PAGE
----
altruism

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"Nature Guide Journal"

20 September 2001

The image of nature as wholly dictated by tooth-and-nail aggression is not accurate.  Animals often cooperate with others of their species–and sometimes with other species–by sharing resources or even committing considerable effort to help.

For most species, altercations between rival individuals, such as bull elk, are demonstrations of status, strength, or endurance that end when one of the individuals gives up.  Though there are occasional injuries, death in such instances are rare.

Even strongly territorial animals that defend against members of their own species from different social groups almost always drive off trespassers rather than kill them.

Death through altruism appears to be more common in the world than death through aggression by a member of the same species.  Biologists usually define "altruism" as behavior of an animal that is risky–perhaps deadly–for that animal, but benefits other members of its community.

Clearly, a mother bird diving at a dangerous predator to protect her young at the nest would be considered altruistic behavior.  As would crows in a scattered family group calling out a warning to the others at the risk of being located by the predator at large.

Although there are differences in opinion, it is generally believed that animal altruism exists and survives as a behavior pattern because there is some reproductive advantage to the group.

Altruism has been working well for ants for over 100 million years.  Rising to an astonishing level of specialization, there are species of ants in which castes of individual members function as farmers, nannies, warriors, builders, even storage containers, walls, and bridges.  Individuals whose specialized role requires them to leave the nest do so at grave risk on behalf of the colony.  Certain worker ants have an average a life span of only a week. In effect, huge numbers of worker ants trade their individual reproductive opportunities for the improved success of the entire colony of their sisters.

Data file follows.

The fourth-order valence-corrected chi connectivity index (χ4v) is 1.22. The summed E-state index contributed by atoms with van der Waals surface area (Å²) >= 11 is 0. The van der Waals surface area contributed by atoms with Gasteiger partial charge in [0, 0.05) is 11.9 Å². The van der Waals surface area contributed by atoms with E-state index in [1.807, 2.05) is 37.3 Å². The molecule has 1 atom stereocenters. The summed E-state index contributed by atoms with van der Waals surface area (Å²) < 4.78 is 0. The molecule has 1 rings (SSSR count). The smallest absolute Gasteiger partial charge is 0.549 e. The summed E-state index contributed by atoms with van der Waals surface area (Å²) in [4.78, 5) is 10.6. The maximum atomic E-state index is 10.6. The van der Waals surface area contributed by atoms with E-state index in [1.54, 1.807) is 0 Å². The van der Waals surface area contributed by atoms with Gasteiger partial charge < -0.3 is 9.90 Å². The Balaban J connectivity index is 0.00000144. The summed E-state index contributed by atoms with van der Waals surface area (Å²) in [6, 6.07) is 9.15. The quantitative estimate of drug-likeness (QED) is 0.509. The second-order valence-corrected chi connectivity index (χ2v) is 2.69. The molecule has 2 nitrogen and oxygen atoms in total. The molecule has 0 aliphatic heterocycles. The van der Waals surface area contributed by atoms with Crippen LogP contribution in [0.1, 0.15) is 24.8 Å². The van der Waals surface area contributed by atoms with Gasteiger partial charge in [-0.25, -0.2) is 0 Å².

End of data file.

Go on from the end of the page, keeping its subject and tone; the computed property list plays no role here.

Like other social insects, ants readily sacrifice their individual lives in ways that benefit the group.  Bees die in the attempt to sting, wild dogs hunt to feed the puppies of their pack's lead female, lone baboons will charge an attacking lion while the troop escapes to safety—in fact, most social animals exhibit some level of instinctual altruism that serves the economics of reproduction.

There are countless examples of human altruism: sacrifice for the greater good is deeply embedded in our mores and cultures.

Reflecting on the events of September 11th, it seems to me that the underlying questions we're presently grappling with aren't limited to, "How can I act for the greater good of my community?" but includes, "What is our community?"

The over-riding power that culture has in our species gives us control over what constitutes a human community.  With high speed travel and easy access, rapid, world-wide communications, our species has become a global one. I, for one, think remembering that is vital to our success.

It is as natural for social animals to collaborate and assist as it is to confront and attack.  Humans included.

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